`Vatch's Thai Kitchen' by chef Vatcharin Bhumichitr is a relatively inexpensive (cover price $24.95) collection of recipes and adaptations of recipes he prepares in his various restaurants in London and Miami. My first impression is that this is a book on the fast track to the budget tables at Borders and Barnes and Noble, as it is in an oversized format with big pictures and a less than big name publisher. But one can be wrong about these things, so I press on.
If a book is very good (at least five stars) or very bad (three stars or less), you can tell it after reading a page or two. I cannot tell after a few pages whether this book is very good or very bad, so there is a good chance that you can also reliably assign four stars after just two or three pages, but I will go further, because it is easy for a four star book to still have strong appeal to a special audience.
There are at least two special audiences that can do better than this book. The first is easily those who want a taste of real Thai cooking from an authoritative source. As luck would have it, there is an excellent, authoritative book in English on Thai cooking, the book `Thai Food' by David Thompson', published by Ten Speed Press. While this book lists for $40, it has 670 pages compared to the thin 144 pages from chef Vatch. Thompson's book has been criticized for being pretty parochial for requiring a lot of hard to find Thai ingredients.
Bhumichitr's book promises to give recipes one can make with ingredients available at your local supermarket. Well, I think not. He has several recipes that make use of ingredients I tend to have a hard time finding even at my local megamart. Lemongrass is becoming pretty common these days, but I still cannot find Kafir lime leaves on a regular basis, and I have never found fresh galangal, even in New York City in Chinatown, Dean and Delucca, or Zabars. The best I did was a tin of dried galangal. So, if you are going to the trouble of ordering ingredients through the Internet, why not simply get Thompson's authoritative book to begin with.
I also found more than one case where the basic style of Thai food as described by Thompson is violated by Bhumichitr's dishes. Thompson says Thai salads are simple affairs with little added to distract from the featured ingredient. Bhumichitr's salads seem to have everything but the kitchen sink.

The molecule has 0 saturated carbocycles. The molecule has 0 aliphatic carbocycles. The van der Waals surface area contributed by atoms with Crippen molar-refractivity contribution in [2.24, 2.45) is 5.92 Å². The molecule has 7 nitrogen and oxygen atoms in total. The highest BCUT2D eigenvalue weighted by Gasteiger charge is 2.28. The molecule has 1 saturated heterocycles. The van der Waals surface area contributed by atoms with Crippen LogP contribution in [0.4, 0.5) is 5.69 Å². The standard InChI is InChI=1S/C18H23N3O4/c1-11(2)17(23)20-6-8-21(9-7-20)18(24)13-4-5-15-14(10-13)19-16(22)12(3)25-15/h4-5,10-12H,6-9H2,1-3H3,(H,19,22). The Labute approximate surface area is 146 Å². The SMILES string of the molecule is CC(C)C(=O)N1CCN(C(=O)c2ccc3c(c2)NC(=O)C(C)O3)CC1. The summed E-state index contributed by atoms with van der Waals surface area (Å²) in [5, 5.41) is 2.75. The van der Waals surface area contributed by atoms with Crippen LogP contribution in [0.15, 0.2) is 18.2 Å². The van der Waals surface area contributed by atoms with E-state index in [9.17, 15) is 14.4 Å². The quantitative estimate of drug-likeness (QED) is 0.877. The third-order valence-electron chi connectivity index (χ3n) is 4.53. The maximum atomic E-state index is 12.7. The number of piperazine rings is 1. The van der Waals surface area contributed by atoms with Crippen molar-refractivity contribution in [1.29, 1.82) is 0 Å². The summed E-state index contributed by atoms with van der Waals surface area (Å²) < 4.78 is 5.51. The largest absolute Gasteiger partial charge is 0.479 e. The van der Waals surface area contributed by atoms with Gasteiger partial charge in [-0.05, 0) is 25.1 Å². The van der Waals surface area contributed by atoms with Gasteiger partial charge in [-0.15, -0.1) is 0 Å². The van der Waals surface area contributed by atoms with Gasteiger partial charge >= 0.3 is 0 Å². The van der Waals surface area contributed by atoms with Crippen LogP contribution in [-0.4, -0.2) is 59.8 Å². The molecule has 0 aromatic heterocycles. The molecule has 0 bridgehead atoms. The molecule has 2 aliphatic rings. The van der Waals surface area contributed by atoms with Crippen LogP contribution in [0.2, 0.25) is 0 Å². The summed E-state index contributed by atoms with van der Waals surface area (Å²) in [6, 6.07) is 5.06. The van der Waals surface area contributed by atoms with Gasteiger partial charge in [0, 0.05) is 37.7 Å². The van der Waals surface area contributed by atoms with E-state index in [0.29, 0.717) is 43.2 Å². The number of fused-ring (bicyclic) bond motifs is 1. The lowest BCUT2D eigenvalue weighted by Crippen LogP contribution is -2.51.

I have other difficulties with this book. While I am usually willing to forgive a few minor errors in recipe writing, they usually mean that a book containing such lapses in editing are not suitable for beginning cooks, since an experienced cook will easily think through the lapses. In this book, I think the prep instructions are not very carefully checked, as there are several times when I believe the intention was to peal vegetables, yet there is no mention of this step. I am also not thrilled about the author's stating that deep-frying can be done with equal ease with either a wok or a deep fryer.
The introductory section on ingredients looks good, but I think it is only fair at best. There are several Asian ingredients used in the recipes that are not covered in the chapter on ingredients. I also question some of the statements in this section, as when the author says that galangal was `immensely popular' in late Medieval Europe. I checked my medieval cookbooks and found it mentioned in only one out of three books, and only in a minor role in a few less common recipes. There was no mention of it in my Renaissance cookbook. Much of the effort going into this section is wasted, as there are pictures of some of the ingredients, but nothing to connect those pictures to the text. Tsk, tsk.
So this book is certainly of little value for people interested in authentic Thai cuisine or to people interested in easy Thai cooking. One audience that may find value here is experienced Thai cooks who want to add interesting entertaining recipes to their arsenal. Many of the recipes are easy, with very fancy, elaborate looking results. For that purpose, almost every recipe is accompanied by a better than average photograph of the dish. This is not something you will get from `Thai Food', so, if this is your cup of tea, then this book will help you.
While I have not reviewed it, if you are interested in Thai cooking and find Thompson's book a bit dry, try Alford and Duguid's book `Hot, Sour, Salty, Sweet'.